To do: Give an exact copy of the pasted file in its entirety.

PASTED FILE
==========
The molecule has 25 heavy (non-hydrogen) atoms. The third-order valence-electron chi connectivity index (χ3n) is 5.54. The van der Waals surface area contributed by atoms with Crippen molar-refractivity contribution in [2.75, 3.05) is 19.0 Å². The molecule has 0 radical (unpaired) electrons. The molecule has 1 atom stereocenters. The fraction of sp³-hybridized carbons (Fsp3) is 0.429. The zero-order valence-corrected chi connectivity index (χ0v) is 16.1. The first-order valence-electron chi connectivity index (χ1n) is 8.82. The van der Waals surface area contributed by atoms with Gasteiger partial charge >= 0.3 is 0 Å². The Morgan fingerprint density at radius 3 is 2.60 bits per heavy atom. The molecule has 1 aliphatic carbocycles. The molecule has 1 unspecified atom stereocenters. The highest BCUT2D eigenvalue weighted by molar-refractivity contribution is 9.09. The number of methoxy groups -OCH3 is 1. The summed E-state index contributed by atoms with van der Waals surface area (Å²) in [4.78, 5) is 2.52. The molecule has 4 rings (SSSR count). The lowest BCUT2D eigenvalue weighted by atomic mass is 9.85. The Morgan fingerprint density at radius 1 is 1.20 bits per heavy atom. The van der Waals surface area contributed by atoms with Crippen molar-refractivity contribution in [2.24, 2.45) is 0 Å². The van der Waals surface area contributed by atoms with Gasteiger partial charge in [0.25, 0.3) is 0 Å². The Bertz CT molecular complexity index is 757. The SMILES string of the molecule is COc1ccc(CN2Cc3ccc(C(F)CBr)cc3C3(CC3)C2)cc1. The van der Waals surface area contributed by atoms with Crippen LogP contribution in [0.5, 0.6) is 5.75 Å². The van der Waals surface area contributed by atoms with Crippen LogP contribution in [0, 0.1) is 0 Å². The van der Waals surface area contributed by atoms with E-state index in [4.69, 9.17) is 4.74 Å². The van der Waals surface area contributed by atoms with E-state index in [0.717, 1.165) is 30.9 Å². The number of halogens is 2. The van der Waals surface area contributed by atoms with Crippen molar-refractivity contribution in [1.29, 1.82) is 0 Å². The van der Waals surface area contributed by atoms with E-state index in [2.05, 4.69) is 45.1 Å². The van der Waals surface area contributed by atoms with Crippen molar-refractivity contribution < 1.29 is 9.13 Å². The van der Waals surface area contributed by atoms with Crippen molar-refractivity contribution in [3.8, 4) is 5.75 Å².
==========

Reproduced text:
The molecule has 25 heavy (non-hydrogen) atoms. The third-order valence-electron chi connectivity index (χ3n) is 5.54. The van der Waals surface area contributed by atoms with Crippen molar-refractivity contribution in [2.75, 3.05) is 19.0 Å². The molecule has 0 radical (unpaired) electrons. The molecule has 1 atom stereocenters. The fraction of sp³-hybridized carbons (Fsp3) is 0.429. The zero-order valence-corrected chi connectivity index (χ0v) is 16.1. The first-order valence-electron chi connectivity index (χ1n) is 8.82. The van der Waals surface area contributed by atoms with Gasteiger partial charge >= 0.3 is 0 Å². The Morgan fingerprint density at radius 3 is 2.60 bits per heavy atom. The molecule has 1 aliphatic carbocycles. The molecule has 1 unspecified atom stereocenters. The highest BCUT2D eigenvalue weighted by molar-refractivity contribution is 9.09. The number of methoxy groups -OCH3 is 1. The summed E-state index contributed by atoms with van der Waals surface area (Å²) in [4.78, 5) is 2.52. The molecule has 4 rings (SSSR count). The lowest BCUT2D eigenvalue weighted by atomic mass is 9.85. The Morgan fingerprint density at radius 1 is 1.20 bits per heavy atom. The van der Waals surface area contributed by atoms with Crippen molar-refractivity contribution in [2.24, 2.45) is 0 Å². The van der Waals surface area contributed by atoms with Gasteiger partial charge in [0.25, 0.3) is 0 Å². The Bertz CT molecular complexity index is 757. The SMILES string of the molecule is COc1ccc(CN2Cc3ccc(C(F)CBr)cc3C3(CC3)C2)cc1. The van der Waals surface area contributed by atoms with Crippen LogP contribution in [0.5, 0.6) is 5.75 Å². The van der Waals surface area contributed by atoms with Crippen LogP contribution in [0, 0.1) is 0 Å². The van der Waals surface area contributed by atoms with E-state index in [4.69, 9.17) is 4.74 Å². The van der Waals surface area contributed by atoms with E-state index in [0.717, 1.165) is 30.9 Å². The number of halogens is 2. The van der Waals surface area contributed by atoms with Crippen molar-refractivity contribution in [1.29, 1.82) is 0 Å². The van der Waals surface area contributed by atoms with E-state index in [2.05, 4.69) is 45.1 Å². The van der Waals surface area contributed by atoms with Crippen molar-refractivity contribution < 1.29 is 9.13 Å². The van der Waals surface area contributed by atoms with Crippen molar-refractivity contribution in [3.8, 4) is 5.75 Å².